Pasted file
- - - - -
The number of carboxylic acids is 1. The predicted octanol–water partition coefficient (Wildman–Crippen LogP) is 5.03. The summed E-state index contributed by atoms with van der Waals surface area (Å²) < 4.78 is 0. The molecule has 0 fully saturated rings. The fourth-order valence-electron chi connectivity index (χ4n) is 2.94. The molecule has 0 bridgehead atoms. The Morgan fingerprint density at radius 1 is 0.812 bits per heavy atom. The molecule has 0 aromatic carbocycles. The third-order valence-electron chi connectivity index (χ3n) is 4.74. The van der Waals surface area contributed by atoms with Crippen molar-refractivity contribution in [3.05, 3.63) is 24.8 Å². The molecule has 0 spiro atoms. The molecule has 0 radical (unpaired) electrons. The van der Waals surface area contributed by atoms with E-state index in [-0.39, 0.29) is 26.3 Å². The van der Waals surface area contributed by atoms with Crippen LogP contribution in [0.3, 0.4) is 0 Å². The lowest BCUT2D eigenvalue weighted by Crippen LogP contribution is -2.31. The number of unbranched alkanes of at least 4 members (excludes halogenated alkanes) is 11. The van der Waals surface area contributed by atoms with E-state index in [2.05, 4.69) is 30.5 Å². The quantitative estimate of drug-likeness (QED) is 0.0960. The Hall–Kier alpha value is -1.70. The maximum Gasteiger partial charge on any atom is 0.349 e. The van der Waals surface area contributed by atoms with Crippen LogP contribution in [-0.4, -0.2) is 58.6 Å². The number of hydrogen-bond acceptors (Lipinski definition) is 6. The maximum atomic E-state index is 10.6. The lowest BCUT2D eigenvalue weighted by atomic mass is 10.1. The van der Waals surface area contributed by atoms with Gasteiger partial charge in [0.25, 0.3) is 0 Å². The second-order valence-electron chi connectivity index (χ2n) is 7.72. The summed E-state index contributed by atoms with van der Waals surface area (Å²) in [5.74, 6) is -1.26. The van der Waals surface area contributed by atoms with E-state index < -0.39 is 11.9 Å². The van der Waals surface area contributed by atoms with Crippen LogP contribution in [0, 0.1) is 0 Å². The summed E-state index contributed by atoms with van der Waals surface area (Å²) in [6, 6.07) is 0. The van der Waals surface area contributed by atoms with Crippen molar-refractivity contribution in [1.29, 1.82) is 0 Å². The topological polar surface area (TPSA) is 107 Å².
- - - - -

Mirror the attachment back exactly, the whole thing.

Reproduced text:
The number of carboxylic acids is 1. The predicted octanol–water partition coefficient (Wildman–Crippen LogP) is 5.03. The summed E-state index contributed by atoms with van der Waals surface area (Å²) < 4.78 is 0. The molecule has 0 fully saturated rings. The fourth-order valence-electron chi connectivity index (χ4n) is 2.94. The molecule has 0 bridgehead atoms. The Morgan fingerprint density at radius 1 is 0.812 bits per heavy atom. The molecule has 0 aromatic carbocycles. The third-order valence-electron chi connectivity index (χ3n) is 4.74. The van der Waals surface area contributed by atoms with Crippen molar-refractivity contribution in [3.05, 3.63) is 24.8 Å². The molecule has 0 spiro atoms. The molecule has 0 radical (unpaired) electrons. The van der Waals surface area contributed by atoms with E-state index in [-0.39, 0.29) is 26.3 Å². The van der Waals surface area contributed by atoms with Crippen LogP contribution in [0.3, 0.4) is 0 Å². The lowest BCUT2D eigenvalue weighted by Crippen LogP contribution is -2.31. The number of unbranched alkanes of at least 4 members (excludes halogenated alkanes) is 11. The van der Waals surface area contributed by atoms with E-state index in [2.05, 4.69) is 30.5 Å². The quantitative estimate of drug-likeness (QED) is 0.0960. The Hall–Kier alpha value is -1.70. The maximum Gasteiger partial charge on any atom is 0.349 e. The van der Waals surface area contributed by atoms with Crippen LogP contribution in [-0.4, -0.2) is 58.6 Å². The number of hydrogen-bond acceptors (Lipinski definition) is 6. The maximum atomic E-state index is 10.6. The lowest BCUT2D eigenvalue weighted by atomic mass is 10.1. The van der Waals surface area contributed by atoms with Gasteiger partial charge in [0.25, 0.3) is 0 Å². The second-order valence-electron chi connectivity index (χ2n) is 7.72. The summed E-state index contributed by atoms with van der Waals surface area (Å²) in [5.74, 6) is -1.26. The van der Waals surface area contributed by atoms with E-state index < -0.39 is 11.9 Å². The van der Waals surface area contributed by atoms with Crippen LogP contribution in [0, 0.1) is 0 Å². The summed E-state index contributed by atoms with van der Waals surface area (Å²) in [6, 6.07) is 0. The van der Waals surface area contributed by atoms with Crippen molar-refractivity contribution in [1.29, 1.82) is 0 Å². The topological polar surface area (TPSA) is 107 Å².